I can’t imagine what Everest did to get himself fired. Some people have speculated that perhaps he was unhappy because he was unable to make personnel decisions. In other words, some are thinking maybe he wanted to keep rookie kicker Daniel Hrappmann over Miss’em Suisham and was overruled by the higher ups. I don’t buy that because I doubt any special teams coordinator gets to pick his own players. Besides, I don’t even think Tomlin has much say over who the team keeps/cuts, there’s no way a lowly special teams coordinator is going to pull a power play.
I also doubt Everest was fired because of anything performance related. Special teams coordinators are basically at the mercy of the guys they employ. Get a kicker that booms kickoffs into the first row on the reg and you look like a genius. Put Skippy out there and tell him to pooch every kick so your lousy coverage unit might tackle somebody before he gets to mid-field and you get fired like Everest’s predecessor, Bob Ligashesky. Good special teams coordinators can add wrinkles like fake punts or concoct gimmicks which sometimes lead to blocked kicks but you’re talking about trick plays that a team runs maybe a couple times a year. It’s hardly something that’ll have a major impact on a season.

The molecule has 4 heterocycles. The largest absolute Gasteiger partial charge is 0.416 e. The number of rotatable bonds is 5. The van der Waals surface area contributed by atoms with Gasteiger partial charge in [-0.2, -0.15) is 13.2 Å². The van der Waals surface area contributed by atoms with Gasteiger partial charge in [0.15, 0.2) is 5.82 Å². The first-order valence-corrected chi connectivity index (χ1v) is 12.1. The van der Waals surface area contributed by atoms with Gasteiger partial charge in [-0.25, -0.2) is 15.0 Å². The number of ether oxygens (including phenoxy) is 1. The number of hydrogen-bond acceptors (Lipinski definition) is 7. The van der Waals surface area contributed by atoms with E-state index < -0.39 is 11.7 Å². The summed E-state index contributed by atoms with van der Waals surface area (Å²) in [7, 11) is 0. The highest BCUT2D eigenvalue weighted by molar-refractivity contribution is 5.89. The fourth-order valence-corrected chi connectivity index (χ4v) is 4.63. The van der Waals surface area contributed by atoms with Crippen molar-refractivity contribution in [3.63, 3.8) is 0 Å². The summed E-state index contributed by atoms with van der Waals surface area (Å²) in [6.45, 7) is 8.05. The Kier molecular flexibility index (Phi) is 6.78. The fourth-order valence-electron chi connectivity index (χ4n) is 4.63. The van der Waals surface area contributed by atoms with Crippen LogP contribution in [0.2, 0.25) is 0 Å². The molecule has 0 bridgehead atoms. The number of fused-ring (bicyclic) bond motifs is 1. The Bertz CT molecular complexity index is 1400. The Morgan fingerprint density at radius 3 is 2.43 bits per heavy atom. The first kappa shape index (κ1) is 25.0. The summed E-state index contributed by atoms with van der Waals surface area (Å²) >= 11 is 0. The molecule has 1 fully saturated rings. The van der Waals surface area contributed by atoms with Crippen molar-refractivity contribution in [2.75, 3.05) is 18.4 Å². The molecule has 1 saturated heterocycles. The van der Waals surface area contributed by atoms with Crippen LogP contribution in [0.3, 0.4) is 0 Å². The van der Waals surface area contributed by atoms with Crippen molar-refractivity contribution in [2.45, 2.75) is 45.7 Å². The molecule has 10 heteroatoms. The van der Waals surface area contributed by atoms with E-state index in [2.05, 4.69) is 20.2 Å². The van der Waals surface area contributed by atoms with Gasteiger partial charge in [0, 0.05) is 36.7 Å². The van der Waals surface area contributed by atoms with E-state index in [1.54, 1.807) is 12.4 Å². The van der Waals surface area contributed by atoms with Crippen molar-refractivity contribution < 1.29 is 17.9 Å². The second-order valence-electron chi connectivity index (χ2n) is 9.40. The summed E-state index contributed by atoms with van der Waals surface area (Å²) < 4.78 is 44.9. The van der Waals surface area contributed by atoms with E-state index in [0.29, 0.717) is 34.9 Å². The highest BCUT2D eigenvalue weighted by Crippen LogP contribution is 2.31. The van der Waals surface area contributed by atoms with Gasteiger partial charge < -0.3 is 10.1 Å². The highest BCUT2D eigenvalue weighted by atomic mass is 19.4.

Everest’s special teams have done pretty well past couple seasons. Suisham is what he is and the punters have been around league average. The coverage unit has been mostly excellent since his arrival. During Ligashesky’s final year, the team would give up ridiculously long returns left and right to the point starters James Harrison and Ike Taylor once begged Tomlin to let them cover kicks because they were sick of watching the other team start every drive at mid-field. The return unit has also been quite good with Antonio Brown making the Pro Bowl last season as a returner.
Everest was almost certainly not fired over performance. Why he was given the boot we don’t know and may never find out. In the meantime, assistant special teams coach Amos Jones will take the reins. The schemes probably won’t change and the talent (or lack thereof) is still in place so I don’t expect much upheaval over this last minute switch.
Which begs the question, why was Captain Kangaroo let go in the first place?